Release Date: November 11th
Number of Editions (1): Regular Edition
Suiyoubi no Campanella brings fresh vibes and surprising moments in a masterful record
Japan is one of the richest music markets when it comes to artists experimenting with music and playing with several genres to deliver unique compositions. This breed of groups showcasing strong charisma and open mentality towards this medium are the few ones that can still leave me speechless when I put my headphones on: There’s something magical in them, that I see as an uncontrolled and young will to convey feelings through a delicate fusion of influences, following their artistic instinct while detaching themselves from the haunting shadow of genre-labeling.
It’s a feeling I had the pleasure to experience again a few months ago when I stumbled upon Suiyoubi no Campanella, a team of three musicians and artists where singer Komuai takes the role of performing and identifying the artistic output of this project, that welcomes a vast array of influences spacing from Club and Jazz elements to Rap and Ambient sonorities, that granted the trio a relevant increase in popularity in the last year.
The group’s approach with Zipang brings some differences in execution and structure but manages to maintain the formula alive, and, in certain ways, makes it more accessible without compromising their trademark production. The record features more compact and straightforward numbers, expressing complexity in concepts and execution in relatively short compositions like the playful Twiggy and the ambient-contamintated contemporary folk of Uran-chan, featuring a frantic tribal-ish drumming characterizing the opener Shakushain as well, a track that more than ever showcases the power of this band in tricking the listener with a solid approach to then wipe it away and re-adapting it to other sonorities with impressive progression and layering. Zipang does a great job in following unique and coherent themes as well, with Medusa and Ono no Imoko as highlights of the album, bringing catchiness thanks to Komuai’s on point intepretation and consistent concepts that successfully lighten the flow of the record to make it more pleasant, and despite a few minor issues in a couple of tracks like Ra, the group never really loses grip for the whole duration of this album.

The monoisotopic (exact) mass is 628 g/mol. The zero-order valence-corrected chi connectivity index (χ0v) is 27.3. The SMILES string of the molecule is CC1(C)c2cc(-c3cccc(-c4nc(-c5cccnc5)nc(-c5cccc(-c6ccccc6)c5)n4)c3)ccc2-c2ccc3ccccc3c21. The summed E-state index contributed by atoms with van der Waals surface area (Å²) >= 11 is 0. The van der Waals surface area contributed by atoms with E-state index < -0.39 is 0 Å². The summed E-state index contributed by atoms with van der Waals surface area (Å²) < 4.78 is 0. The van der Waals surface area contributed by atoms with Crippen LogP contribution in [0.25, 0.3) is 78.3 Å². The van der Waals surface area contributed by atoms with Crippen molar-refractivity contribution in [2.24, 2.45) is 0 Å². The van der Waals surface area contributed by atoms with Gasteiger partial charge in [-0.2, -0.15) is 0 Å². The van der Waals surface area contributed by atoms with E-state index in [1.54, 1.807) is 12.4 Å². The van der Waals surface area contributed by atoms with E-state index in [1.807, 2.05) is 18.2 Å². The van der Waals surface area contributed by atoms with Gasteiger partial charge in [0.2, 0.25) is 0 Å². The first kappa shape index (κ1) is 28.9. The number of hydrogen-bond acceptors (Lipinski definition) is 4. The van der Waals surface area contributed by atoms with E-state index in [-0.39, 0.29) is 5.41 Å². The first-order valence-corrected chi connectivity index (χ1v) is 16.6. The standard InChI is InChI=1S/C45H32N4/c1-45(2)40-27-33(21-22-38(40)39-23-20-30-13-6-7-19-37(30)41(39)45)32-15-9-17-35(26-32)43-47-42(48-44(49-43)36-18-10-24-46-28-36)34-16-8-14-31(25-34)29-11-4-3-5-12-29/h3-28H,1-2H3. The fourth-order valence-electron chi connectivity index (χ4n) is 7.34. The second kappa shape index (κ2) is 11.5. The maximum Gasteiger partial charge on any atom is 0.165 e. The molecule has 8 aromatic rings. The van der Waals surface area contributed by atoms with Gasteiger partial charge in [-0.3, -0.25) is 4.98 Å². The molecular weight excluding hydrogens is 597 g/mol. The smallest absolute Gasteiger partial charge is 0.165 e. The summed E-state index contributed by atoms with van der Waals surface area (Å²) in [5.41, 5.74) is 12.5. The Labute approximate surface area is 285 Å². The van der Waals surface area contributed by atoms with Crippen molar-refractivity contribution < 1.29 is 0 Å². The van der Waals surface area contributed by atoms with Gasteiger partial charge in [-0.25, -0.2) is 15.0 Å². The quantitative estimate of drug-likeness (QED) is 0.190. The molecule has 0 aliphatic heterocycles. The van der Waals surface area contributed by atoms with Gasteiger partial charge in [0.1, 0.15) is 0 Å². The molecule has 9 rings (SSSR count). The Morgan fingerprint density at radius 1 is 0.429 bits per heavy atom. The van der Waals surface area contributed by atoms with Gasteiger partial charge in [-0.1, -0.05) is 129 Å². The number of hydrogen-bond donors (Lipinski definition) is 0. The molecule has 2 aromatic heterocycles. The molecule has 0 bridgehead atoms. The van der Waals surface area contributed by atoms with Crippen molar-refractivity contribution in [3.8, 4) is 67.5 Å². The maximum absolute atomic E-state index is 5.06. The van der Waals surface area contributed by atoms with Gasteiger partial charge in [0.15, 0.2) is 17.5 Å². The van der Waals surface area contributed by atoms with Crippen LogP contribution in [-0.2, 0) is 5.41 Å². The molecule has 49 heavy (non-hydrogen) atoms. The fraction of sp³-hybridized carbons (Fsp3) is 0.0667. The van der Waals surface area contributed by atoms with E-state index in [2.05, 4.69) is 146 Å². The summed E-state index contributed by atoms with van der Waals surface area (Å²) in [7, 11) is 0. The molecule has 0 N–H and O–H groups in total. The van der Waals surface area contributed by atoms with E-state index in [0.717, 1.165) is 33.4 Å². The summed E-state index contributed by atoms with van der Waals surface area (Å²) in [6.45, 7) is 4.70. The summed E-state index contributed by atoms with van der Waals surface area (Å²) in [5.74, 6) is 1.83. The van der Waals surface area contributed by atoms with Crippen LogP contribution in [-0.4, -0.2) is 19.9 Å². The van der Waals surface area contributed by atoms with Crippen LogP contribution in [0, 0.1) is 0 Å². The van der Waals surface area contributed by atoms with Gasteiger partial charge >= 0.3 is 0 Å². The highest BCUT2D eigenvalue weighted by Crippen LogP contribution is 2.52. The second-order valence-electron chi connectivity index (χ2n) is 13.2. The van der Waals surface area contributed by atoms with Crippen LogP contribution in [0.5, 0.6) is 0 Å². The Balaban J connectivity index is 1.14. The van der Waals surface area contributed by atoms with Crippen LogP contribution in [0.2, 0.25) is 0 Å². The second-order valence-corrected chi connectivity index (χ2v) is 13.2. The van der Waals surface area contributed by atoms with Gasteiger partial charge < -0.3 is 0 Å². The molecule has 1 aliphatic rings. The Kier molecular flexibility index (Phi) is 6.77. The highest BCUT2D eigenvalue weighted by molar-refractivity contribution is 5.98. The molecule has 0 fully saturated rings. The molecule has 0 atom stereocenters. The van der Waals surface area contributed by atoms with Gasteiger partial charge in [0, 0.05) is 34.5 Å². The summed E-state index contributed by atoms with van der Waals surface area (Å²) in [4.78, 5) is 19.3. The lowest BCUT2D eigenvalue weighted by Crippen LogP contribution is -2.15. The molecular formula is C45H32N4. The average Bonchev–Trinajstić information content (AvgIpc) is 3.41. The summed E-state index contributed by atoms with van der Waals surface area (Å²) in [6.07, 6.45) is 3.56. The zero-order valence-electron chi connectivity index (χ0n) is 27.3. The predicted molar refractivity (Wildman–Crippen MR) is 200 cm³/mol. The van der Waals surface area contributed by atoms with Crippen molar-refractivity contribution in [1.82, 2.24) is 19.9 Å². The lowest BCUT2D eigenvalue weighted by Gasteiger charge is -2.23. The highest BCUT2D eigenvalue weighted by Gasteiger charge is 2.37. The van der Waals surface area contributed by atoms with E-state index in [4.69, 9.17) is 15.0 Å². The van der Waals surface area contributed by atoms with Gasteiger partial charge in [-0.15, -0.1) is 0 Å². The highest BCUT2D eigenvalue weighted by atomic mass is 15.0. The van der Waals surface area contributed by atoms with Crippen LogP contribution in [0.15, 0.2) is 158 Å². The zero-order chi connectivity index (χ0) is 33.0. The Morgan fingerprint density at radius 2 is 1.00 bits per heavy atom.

Zipang is a constantly surprising and genuinely pleasant experience that flows through its relatively short duration greatly, representing an important stage of maturation of this band and a solid showcase of their artistic value. Definitely one of the higlights of this year.
Vote: 9 / 10
02. Cho Hakkai
07. Wright Brothers
08. Ono no Imoko
09. Nishi Tamao
10. Match Uri no Shojo